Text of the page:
Of course sanctions likely have some degree of detrimental impact on the humanitarian situation in North Korea. But to blame current sanctions for what the situation looked like in 2017 – when most of the most effective, hard-hitting ones had just been put in place (or were not yet in place depending on when these measurements were done) is simply inaccurate.

The North’s maternal mortality rate marked a rise from 77.2 persons in 2008, the report noted. Maternal mortality rate refers to the proportion of women who die of pregnancy-related illness during or immediately after childbirth.

Source:
Report shows deteriorating health of N. Korean infants, mothers
Yonhap News
2018-11-20

It is surprising that data would show North Korea’s health situation declining from 2008 and nine years ahead, but there is actually quite a bit of other data, albeit from similar sources, saying the same thing. Again, I hope to take a closer look at some of this data soon, but for now, I’d say there are two possible conclusions one can draw from these figures.

The data may look this way because measurement methods and access got better, not because things on the ground actually got worse. UN institutions have gotten somewhat better access, in my understanding, since the earlier 2000s, and are able to survey places that could not be visited before. These may be localities where things are simply worse than in others, which may be why the government didn’t want to grant access in the past, leading to figures that are more accurate, but also show a trend that may not be consistent with reality.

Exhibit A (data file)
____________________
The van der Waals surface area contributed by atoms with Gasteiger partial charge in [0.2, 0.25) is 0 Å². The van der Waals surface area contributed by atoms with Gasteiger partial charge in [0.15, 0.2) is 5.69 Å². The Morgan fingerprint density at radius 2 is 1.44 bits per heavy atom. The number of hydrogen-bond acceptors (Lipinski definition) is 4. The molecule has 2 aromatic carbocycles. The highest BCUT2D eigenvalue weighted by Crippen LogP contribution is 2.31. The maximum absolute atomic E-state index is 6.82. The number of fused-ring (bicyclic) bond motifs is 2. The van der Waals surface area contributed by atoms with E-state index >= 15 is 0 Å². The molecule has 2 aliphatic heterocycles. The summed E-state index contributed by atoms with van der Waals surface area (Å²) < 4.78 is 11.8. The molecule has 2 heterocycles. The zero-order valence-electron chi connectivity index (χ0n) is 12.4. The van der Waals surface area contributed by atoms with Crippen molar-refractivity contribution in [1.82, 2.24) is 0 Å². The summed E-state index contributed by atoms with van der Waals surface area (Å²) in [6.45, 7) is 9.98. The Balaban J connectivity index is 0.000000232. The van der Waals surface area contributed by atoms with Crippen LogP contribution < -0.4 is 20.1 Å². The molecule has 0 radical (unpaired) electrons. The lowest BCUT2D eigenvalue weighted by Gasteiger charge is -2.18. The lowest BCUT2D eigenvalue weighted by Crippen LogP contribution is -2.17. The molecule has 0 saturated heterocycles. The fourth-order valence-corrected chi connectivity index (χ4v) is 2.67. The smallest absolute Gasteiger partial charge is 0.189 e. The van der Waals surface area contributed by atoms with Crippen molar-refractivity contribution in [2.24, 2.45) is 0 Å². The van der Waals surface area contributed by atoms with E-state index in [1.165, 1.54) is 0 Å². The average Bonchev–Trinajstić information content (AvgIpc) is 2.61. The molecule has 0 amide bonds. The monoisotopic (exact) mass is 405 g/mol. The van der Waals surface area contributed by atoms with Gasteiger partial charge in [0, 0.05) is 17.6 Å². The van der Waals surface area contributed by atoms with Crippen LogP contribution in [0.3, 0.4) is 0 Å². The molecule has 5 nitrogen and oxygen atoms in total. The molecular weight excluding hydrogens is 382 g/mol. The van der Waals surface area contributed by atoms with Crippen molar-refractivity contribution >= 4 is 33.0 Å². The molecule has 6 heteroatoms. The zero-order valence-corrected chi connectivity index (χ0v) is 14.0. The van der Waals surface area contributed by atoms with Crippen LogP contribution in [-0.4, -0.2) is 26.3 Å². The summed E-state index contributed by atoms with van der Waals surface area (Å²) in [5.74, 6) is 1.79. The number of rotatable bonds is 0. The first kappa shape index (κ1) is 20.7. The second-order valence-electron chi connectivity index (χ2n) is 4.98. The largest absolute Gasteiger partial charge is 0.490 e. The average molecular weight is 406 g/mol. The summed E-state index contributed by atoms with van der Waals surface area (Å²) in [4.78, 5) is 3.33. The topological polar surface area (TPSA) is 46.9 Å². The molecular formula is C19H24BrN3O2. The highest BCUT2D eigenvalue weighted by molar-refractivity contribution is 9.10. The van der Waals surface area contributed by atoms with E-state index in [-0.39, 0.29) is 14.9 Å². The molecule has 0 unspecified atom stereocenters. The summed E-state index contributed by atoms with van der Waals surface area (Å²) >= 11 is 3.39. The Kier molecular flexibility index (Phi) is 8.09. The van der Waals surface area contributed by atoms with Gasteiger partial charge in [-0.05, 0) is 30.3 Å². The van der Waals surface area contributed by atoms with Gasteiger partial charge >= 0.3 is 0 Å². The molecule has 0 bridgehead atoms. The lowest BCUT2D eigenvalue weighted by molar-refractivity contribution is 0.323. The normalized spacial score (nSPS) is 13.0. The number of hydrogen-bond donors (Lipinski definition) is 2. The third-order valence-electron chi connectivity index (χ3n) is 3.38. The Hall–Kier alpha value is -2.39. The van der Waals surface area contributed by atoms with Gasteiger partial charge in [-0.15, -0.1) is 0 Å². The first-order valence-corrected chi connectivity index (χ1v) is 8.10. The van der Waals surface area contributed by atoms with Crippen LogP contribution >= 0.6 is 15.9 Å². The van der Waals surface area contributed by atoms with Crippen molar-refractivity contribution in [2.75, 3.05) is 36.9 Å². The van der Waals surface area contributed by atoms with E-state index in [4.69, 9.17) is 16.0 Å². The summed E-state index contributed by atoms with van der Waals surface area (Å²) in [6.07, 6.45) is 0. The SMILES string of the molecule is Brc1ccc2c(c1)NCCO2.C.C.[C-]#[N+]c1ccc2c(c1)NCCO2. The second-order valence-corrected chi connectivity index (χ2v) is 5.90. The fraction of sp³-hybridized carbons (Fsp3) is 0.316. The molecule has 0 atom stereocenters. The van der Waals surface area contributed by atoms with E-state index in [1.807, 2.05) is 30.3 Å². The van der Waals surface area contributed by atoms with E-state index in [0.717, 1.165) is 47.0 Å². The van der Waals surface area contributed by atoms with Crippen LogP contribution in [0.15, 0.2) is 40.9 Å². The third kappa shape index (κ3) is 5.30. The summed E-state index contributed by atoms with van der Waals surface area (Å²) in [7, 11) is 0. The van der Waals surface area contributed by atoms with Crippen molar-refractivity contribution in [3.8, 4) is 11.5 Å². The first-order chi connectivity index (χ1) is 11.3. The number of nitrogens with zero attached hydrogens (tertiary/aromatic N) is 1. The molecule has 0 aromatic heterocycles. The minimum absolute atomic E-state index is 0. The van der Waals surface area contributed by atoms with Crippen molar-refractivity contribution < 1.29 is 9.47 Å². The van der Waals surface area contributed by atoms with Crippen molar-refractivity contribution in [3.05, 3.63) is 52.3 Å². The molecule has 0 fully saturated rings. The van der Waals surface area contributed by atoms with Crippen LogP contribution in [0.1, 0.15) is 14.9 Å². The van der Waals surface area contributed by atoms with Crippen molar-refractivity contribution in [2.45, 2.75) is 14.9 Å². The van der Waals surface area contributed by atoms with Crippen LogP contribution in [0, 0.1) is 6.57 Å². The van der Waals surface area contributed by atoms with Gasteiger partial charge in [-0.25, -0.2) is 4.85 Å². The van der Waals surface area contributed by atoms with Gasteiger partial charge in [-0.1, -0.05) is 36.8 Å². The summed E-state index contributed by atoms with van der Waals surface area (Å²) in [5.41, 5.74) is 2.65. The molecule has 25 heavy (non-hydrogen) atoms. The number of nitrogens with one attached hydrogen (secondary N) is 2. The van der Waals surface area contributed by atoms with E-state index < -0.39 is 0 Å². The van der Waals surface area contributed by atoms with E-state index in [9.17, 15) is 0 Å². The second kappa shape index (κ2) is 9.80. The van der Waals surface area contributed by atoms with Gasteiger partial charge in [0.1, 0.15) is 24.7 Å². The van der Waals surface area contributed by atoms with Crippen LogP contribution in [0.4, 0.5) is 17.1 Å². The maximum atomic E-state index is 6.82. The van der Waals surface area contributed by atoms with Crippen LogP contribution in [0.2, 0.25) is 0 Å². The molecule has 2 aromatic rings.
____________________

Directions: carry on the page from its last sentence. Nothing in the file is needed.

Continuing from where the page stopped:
The other alternative is that the recovery from the famine period, and economic growth of the past few years, has not been as consistent as often believed. (Update 5/2: It’s also possible that there simply hasn’t been any consistent path of recovery, but rather, that many indicators first improved vastly from the 1990s and early 2000s, only to decline again after a few years of an upward trend). Conditions are generally believed to have improved in the country as a whole over the past few years, and there is very little data to suggest otherwise. Institutional change combined with increased exports of natural resources, has spurred some degree of growth in the North Korean economy over the past few years, but we know fairly little about the degree to which different demographics of the population have actually seen their conditions improve. If maternal mortality has gone up while North Korea’s incomes from foreign trade have skyrocketed in relative terms, that would tell us something important about the distribution of economic gains.